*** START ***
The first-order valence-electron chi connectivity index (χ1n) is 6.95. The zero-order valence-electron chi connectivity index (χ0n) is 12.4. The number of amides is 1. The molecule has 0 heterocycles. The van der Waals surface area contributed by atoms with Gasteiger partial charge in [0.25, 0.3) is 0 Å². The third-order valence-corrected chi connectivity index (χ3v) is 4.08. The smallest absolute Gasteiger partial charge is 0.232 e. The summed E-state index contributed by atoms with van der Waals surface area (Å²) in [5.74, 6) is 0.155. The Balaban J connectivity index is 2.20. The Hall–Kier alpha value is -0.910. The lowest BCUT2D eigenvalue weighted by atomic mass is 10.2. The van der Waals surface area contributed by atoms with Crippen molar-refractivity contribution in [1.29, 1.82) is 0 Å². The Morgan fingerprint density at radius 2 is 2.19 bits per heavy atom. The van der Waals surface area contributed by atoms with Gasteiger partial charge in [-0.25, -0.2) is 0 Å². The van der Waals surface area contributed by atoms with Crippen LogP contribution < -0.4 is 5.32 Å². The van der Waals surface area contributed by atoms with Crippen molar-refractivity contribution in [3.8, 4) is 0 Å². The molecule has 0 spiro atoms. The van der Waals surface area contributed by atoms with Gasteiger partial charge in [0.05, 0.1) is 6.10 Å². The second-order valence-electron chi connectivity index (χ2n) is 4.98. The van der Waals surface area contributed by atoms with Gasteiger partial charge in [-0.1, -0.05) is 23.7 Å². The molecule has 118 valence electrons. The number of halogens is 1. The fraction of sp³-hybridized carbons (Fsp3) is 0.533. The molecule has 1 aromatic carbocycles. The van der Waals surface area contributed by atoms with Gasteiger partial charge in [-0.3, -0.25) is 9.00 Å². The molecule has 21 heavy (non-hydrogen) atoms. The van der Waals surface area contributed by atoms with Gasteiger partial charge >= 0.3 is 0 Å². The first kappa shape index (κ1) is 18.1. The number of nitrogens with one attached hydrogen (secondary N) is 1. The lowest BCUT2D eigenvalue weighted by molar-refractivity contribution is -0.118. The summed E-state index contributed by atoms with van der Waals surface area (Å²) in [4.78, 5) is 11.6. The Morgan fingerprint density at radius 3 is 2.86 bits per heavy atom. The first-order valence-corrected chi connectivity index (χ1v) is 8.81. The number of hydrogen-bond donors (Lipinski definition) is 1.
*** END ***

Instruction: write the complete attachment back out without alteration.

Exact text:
The first-order valence-electron chi connectivity index (χ1n) is 6.95. The zero-order valence-electron chi connectivity index (χ0n) is 12.4. The number of amides is 1. The molecule has 0 heterocycles. The van der Waals surface area contributed by atoms with Gasteiger partial charge in [0.25, 0.3) is 0 Å². The third-order valence-corrected chi connectivity index (χ3v) is 4.08. The smallest absolute Gasteiger partial charge is 0.232 e. The summed E-state index contributed by atoms with van der Waals surface area (Å²) in [5.74, 6) is 0.155. The Balaban J connectivity index is 2.20. The Hall–Kier alpha value is -0.910. The lowest BCUT2D eigenvalue weighted by atomic mass is 10.2. The van der Waals surface area contributed by atoms with Crippen molar-refractivity contribution in [1.29, 1.82) is 0 Å². The Morgan fingerprint density at radius 2 is 2.19 bits per heavy atom. The van der Waals surface area contributed by atoms with Gasteiger partial charge in [-0.25, -0.2) is 0 Å². The van der Waals surface area contributed by atoms with Crippen LogP contribution < -0.4 is 5.32 Å². The van der Waals surface area contributed by atoms with Crippen molar-refractivity contribution in [3.8, 4) is 0 Å². The molecule has 0 spiro atoms. The van der Waals surface area contributed by atoms with Gasteiger partial charge in [0.05, 0.1) is 6.10 Å². The second-order valence-electron chi connectivity index (χ2n) is 4.98. The van der Waals surface area contributed by atoms with Gasteiger partial charge in [-0.1, -0.05) is 23.7 Å². The molecule has 118 valence electrons. The number of halogens is 1. The fraction of sp³-hybridized carbons (Fsp3) is 0.533. The molecule has 1 aromatic carbocycles. The van der Waals surface area contributed by atoms with Gasteiger partial charge in [-0.3, -0.25) is 9.00 Å². The molecule has 21 heavy (non-hydrogen) atoms. The van der Waals surface area contributed by atoms with Gasteiger partial charge >= 0.3 is 0 Å². The first kappa shape index (κ1) is 18.1. The number of nitrogens with one attached hydrogen (secondary N) is 1. The lowest BCUT2D eigenvalue weighted by molar-refractivity contribution is -0.118. The summed E-state index contributed by atoms with van der Waals surface area (Å²) in [4.78, 5) is 11.6. The Morgan fingerprint density at radius 3 is 2.86 bits per heavy atom. The first-order valence-corrected chi connectivity index (χ1v) is 8.81. The number of hydrogen-bond donors (Lipinski definition) is 1.